Idiots Whining about Overdraft Charges

I am not exactly what you would call a stellar money manager. Like many banks, mine offers overdraft protection and I end up being hit with overdraft charges more often that I’d like. My bank charges me $25 per overdraft. That’s essentially very high interest on an extremely short term loan, since the bank requires me to bring my balance positive within 30 days. Sometimes, though, it is worth it and I overdraft and pay the fee.

The October 5 edition of USA Today features a couple, Felipe and Racheli Vidal, whining about how the mean old bank is taking advantage of them by allowing them to overdraft,

The [overdraft] penalties came out to nearly three-quarters of the amount they overdrew. Sometimes, the fees were more expensive than the actual transaction: An $8.40 meal of Wendy’s chicken nuggets and rinks in April ended up costing the Vidals three times that amount in penalties.

“I’m admittedly poor at managing my bank account, not knowing where my money is,” says Felipe, 36, who lives in Miami Lakes, Fla., with his wife and two daughters. “People don’t pay attention, and frankly, institutions are taking advantage of that weakness.”

That’s right, it is the bank’s fault every time the Vidals try to debit their account or write a check for more money than they actually have in their account. Felipe would have been much better off if the bank had declined his debit transaction at Wendy’s or bounched his check, neither of which would have inconvenienced or caused even bigger problems.

And it is not like this Wendy’s issue was a one-time event for the Vidals, where the bank perhaps had signed them up for overdraft protection without informing them that they would be charged $26 for each overdraft. According to the USA Today, the Vidals went through 35 overdrafts from July 2004 to July 2005 — almost three a month. These folks apparently don’t have a clue at any given moment how much is in their account.

Sorry, but your horrible money management skills are not the bank’s fault. Instead of whining to USA Today, these folks need to get their bank balance under control or ask the bank to just remove the damn overdraft protection.

But, of course, the American way these days is always blame somebody else, and the Vidals have that routine down pat.

Shame on USA Today

USA Today has a huge front page story today about an increase in vehicular accidents among soldiers, especially among those who have come back from Iraq. The headline blares, “Survivors of war take fatal risks,” above a dramatic photo of a completely trashed Pontiac Trans Am which Iraq war veteran Vicent Withers was driving when he crashed into another car in North Carolina, killing himself and the other driver.

The angle is clear — soldiers back from Iraq are taking ridiculous risks either to get the same rush of adrenalin they experienced in Iraq or because they feel invincible after making it out of a war zone alive.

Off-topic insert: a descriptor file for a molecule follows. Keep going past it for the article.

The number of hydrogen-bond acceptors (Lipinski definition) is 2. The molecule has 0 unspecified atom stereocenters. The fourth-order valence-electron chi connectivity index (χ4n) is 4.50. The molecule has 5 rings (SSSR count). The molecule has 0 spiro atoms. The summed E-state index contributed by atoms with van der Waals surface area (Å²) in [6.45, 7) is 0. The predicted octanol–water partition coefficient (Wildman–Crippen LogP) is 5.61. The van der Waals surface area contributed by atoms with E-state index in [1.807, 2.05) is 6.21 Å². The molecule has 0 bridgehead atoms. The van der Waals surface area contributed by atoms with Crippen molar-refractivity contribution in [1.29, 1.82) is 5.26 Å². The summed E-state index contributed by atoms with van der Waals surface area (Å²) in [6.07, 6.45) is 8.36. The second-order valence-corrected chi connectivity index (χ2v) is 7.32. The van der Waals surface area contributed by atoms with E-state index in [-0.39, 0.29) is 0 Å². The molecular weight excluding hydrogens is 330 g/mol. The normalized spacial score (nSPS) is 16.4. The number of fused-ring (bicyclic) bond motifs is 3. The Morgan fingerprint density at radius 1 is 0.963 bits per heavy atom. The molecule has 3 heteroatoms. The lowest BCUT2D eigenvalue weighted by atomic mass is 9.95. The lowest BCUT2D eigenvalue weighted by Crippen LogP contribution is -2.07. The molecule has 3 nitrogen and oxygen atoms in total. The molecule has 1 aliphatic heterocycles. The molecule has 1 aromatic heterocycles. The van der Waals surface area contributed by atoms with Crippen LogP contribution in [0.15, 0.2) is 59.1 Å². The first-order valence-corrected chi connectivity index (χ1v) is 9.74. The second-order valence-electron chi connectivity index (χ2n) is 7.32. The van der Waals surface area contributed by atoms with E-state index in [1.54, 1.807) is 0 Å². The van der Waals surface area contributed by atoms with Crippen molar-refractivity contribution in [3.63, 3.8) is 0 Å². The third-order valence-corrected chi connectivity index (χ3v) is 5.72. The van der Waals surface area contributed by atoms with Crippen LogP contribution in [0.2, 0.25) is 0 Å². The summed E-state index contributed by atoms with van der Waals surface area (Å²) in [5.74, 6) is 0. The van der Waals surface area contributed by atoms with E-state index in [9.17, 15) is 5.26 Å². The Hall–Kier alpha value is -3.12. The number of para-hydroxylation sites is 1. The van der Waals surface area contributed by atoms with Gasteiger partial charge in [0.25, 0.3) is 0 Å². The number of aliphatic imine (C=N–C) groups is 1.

But the reader has to wade through to the 13th paragraph before the story notes that the rate of fatalities among Army personnel is still lower than the rate of fatalaties among civilians of a similar age group.

Presumably “Survivors of war take fatal risks on roads” is sells more papers than “Army personnel in Iraq drive just as poorly as civilians.” Certainly the military should look into why the rate is increasing, but it doesn’t deserve the alarmist coverage that USA Today gives it.

Its also a bit odd that the USA Today article mentions the Marines accident rate in passing, never giving statistics or comparisons for pre- and post-Iraq war. Reading between the lines, it appears that the reason for this is that the vehicular accident rate for Marines hasn’t been affected by the Iraq war, which undercuts the USA Today thesis about soldiers unable to cope with coming home.

In other words, exactly the sort of statistical hatchet job that USA Today excels at so well.


Survivors of war take fatal risks on roads. Gregg Zoroya, USA Today, May 3, 2005.

Ian O’Connor — Hold Coaches to Same Standards as Athletes

USA Today sports columnist Ian O’Connor hit the ball out of the park in a column this week about the rank hypocrisy that surrounds the National Collegiate Athletics Associations policies that screw players at every opportunity for doing what other students — and even coaches — routinely are able to do without penalty.

The specific complaint that O’Connor had was the set of circumstances that kept USC wide receiver Mike Wiliams from playing in Tuesday’s Orange Bowl.

After Maurice Clarrett won a preliminary legal victory allowing him to enter the NFL despite that league’s rule that players had to be at least three years out of high school, Williams also declared his intention to go pro. When Clarrett lost his legal efforts to enter the NFL, O’Connor writes,

. . . Williams moved to de-professionalize himself by losing his agent, returning gifts and endorsement income and enrolling in summer school.

The NCAA could have cared less — it stripped him of all of his collegiate eligibility. So Williams was left unable to play football either professionally or at the collegiate level this year.

But, as O’Connor notes, there are no such restrictions on coaches and the other shameless hypocrites who exploit collegiate athletes,

If [freshment players Adrian] Peterson and [Dwayne] Jarrett want to turn pro this spring rather than risk injury on the room, board and books plan, they should be free to turn pro. Just as free as NFL GMs to use their first-round picks on other prospects. Instead the freshmen remain tethered to the goals of college administrators who want to protect their lucrative product, and NFL owners who are more interested in preserving a free farm system than they are in saving some 19-year-old from a Ray Lewis blitz.